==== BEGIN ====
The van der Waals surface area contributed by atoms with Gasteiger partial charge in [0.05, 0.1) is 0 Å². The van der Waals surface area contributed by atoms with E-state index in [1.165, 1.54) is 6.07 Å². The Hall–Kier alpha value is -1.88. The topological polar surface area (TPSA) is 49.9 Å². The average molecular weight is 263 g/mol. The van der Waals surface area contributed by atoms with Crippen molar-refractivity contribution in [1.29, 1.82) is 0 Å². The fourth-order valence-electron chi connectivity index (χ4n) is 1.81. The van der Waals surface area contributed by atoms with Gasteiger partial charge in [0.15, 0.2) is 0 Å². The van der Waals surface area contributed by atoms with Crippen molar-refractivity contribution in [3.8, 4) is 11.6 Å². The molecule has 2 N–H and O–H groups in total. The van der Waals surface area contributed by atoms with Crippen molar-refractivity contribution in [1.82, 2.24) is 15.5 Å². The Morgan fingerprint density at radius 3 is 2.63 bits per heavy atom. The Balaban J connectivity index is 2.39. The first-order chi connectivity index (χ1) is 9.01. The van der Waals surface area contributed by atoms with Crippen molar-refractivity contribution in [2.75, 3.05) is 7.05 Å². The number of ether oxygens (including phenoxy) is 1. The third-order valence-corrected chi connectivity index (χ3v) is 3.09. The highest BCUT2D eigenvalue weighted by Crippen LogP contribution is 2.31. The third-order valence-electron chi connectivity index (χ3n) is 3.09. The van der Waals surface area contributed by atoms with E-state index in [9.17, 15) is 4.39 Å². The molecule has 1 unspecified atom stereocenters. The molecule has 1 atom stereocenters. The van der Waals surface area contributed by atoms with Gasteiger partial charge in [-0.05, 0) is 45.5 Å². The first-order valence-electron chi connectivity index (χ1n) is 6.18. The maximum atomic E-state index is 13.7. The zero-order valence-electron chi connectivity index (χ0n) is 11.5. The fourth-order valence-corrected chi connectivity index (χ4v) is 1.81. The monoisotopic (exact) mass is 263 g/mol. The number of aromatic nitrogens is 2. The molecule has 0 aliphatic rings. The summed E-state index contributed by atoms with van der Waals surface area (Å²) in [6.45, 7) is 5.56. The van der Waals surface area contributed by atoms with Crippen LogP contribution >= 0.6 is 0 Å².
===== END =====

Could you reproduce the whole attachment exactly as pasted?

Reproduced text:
The van der Waals surface area contributed by atoms with Gasteiger partial charge in [0.05, 0.1) is 0 Å². The van der Waals surface area contributed by atoms with E-state index in [1.165, 1.54) is 6.07 Å². The Hall–Kier alpha value is -1.88. The topological polar surface area (TPSA) is 49.9 Å². The average molecular weight is 263 g/mol. The van der Waals surface area contributed by atoms with Crippen molar-refractivity contribution in [1.29, 1.82) is 0 Å². The fourth-order valence-electron chi connectivity index (χ4n) is 1.81. The van der Waals surface area contributed by atoms with Gasteiger partial charge in [0.15, 0.2) is 0 Å². The van der Waals surface area contributed by atoms with Crippen molar-refractivity contribution in [3.8, 4) is 11.6 Å². The molecule has 2 N–H and O–H groups in total. The van der Waals surface area contributed by atoms with Crippen molar-refractivity contribution in [1.82, 2.24) is 15.5 Å². The Morgan fingerprint density at radius 3 is 2.63 bits per heavy atom. The Balaban J connectivity index is 2.39. The first-order chi connectivity index (χ1) is 9.01. The van der Waals surface area contributed by atoms with Crippen molar-refractivity contribution in [2.75, 3.05) is 7.05 Å². The number of ether oxygens (including phenoxy) is 1. The third-order valence-corrected chi connectivity index (χ3v) is 3.09. The highest BCUT2D eigenvalue weighted by Crippen LogP contribution is 2.31. The third-order valence-electron chi connectivity index (χ3n) is 3.09. The van der Waals surface area contributed by atoms with E-state index in [9.17, 15) is 4.39 Å². The molecule has 1 unspecified atom stereocenters. The molecule has 1 atom stereocenters. The van der Waals surface area contributed by atoms with Gasteiger partial charge in [-0.05, 0) is 45.5 Å². The first-order valence-electron chi connectivity index (χ1n) is 6.18. The maximum atomic E-state index is 13.7. The zero-order valence-electron chi connectivity index (χ0n) is 11.5. The fourth-order valence-corrected chi connectivity index (χ4v) is 1.81. The monoisotopic (exact) mass is 263 g/mol. The number of aromatic nitrogens is 2. The molecule has 0 aliphatic rings. The summed E-state index contributed by atoms with van der Waals surface area (Å²) in [6.45, 7) is 5.56. The van der Waals surface area contributed by atoms with Crippen LogP contribution >= 0.6 is 0 Å².